The two main political parties, the ruling New Patriotic Party (NPP) and the opposition National Democratic Congress (NDC) have promised in their manifestos accelerated economic growth and development if elected into power on December 7.
Both parties have offered similar fundamental objectives for macroeconomic management, although the strategies to achieve them differ somewhat.
Each has committed to accelerating the growth rate and reining in the fiscal deficit. They also converge on having a positive primary balance, along with a lowering of inflation and interest rates, as well as achieving trade surplus balances.
The NDC manifesto promises “fiscal responsibility”, but without any quantitative targets.
The party promises to stop applying personal and corporate income taxes on small businesses altogether, while reducing the corporate tax rate for medium-size companies from the current 25 per cent to 15 per cent.
For the NDC, start-up enterprises employing up to 20 people will be exempt from corporate income tax for the first year, while medium-size firms employing more than 20 people will enjoy exemption from corporate income tax for two years.
It is also promising many tax reliefs and a massive investment in infrastructure with a $10-billion investment, while the NPP has already rolled out a GH¢100-billion Ghana CARES Obatanpa programme.
The NPP has, with the benefit of experience, now turned its focus towards expanding the tax net, instead of narrowing it, by bringing the informal sector into the net through a combination of data provided by the national ID card initiative and digital addressing and leveraging the use of tax identification numbers (TINs) as a prerogative for accessing public goods and services.
Both parties have differing approaches to decentralising development — the NPP seeks to use private capital through its flagship One-district, One-factory initiative, while the NDC says it will establish agro-processing facilities nationwide, based on the competitive advantages of each region.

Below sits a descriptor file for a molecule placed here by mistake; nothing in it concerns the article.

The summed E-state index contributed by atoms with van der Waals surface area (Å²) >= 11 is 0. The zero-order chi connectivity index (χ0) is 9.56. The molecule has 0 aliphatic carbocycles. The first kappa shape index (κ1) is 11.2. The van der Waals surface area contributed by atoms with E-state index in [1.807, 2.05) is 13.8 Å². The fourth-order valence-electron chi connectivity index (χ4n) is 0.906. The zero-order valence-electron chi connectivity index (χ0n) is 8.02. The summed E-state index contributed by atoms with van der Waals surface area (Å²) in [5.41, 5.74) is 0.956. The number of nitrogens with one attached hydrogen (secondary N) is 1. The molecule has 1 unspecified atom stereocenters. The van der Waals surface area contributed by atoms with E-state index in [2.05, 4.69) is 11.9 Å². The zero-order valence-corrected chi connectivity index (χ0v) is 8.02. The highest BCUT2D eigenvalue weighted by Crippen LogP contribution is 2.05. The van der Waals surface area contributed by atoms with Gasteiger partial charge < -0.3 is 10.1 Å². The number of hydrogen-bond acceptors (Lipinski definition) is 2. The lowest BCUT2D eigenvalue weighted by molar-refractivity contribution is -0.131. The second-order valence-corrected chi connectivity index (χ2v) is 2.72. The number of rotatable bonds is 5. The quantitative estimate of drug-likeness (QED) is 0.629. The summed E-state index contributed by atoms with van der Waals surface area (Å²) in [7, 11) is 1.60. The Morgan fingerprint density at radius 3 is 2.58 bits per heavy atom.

But the biggest point of departure between the two parties, as contained in their respective manifestos, is the issue of business ownership. While both parties say they will actively encourage local content and local participation in the economy, the NPP will rely on local cost competitiveness to make this happen, while the NDC says it will engage in “open affirmative action” to ensure that more women get involved in business ownership.
The NPP plans to develop strategic growth poles, such as the cultivation and processing of shea butter and other tree crops, where local investors will be competitive against their foreign counterparts, while the NDC wants to legislate local content and participation — for example, it wants to amend the Public Procurement Act “to give parity to Ghanaian businesses”.
Thus, while the NPP is looking to attract huge foreign direct investments for major strategic initiatives such as automobile assemblying and financial services (where it wants to establish an international financial services centre), the NDC is more focused on local participation, size of investment notwithstanding, and will, therefore, reverse the ban on salvage vehicles importation.
The NPP has dedicated a chapter in its manifesto on creating a government machinery that works by digitising services.
Areas earmarked for digitisation include the national digital address system; drivers licence; online application of passports; paperless port; automated business operating permits, and universal QR code payments system.
Meanwhile, two economists have bemoaned the increasing resort to political party manifestos as blueprints to governing the country.
They said the lack of a long-term development plan to which political parties could align their policies had ensured that the parties turned campaign promises into development policies, which they forcefully implemented when they won power, irrespective of the dangers such policies posed to the economy and the country at large.
A Professor of Economics, Prof. Peter Quartey, and an Economics Researcher, Dr Said Boakye, said in separate interviews yesterday that the country needed to change from that practice or risk collapsing the system in the long run.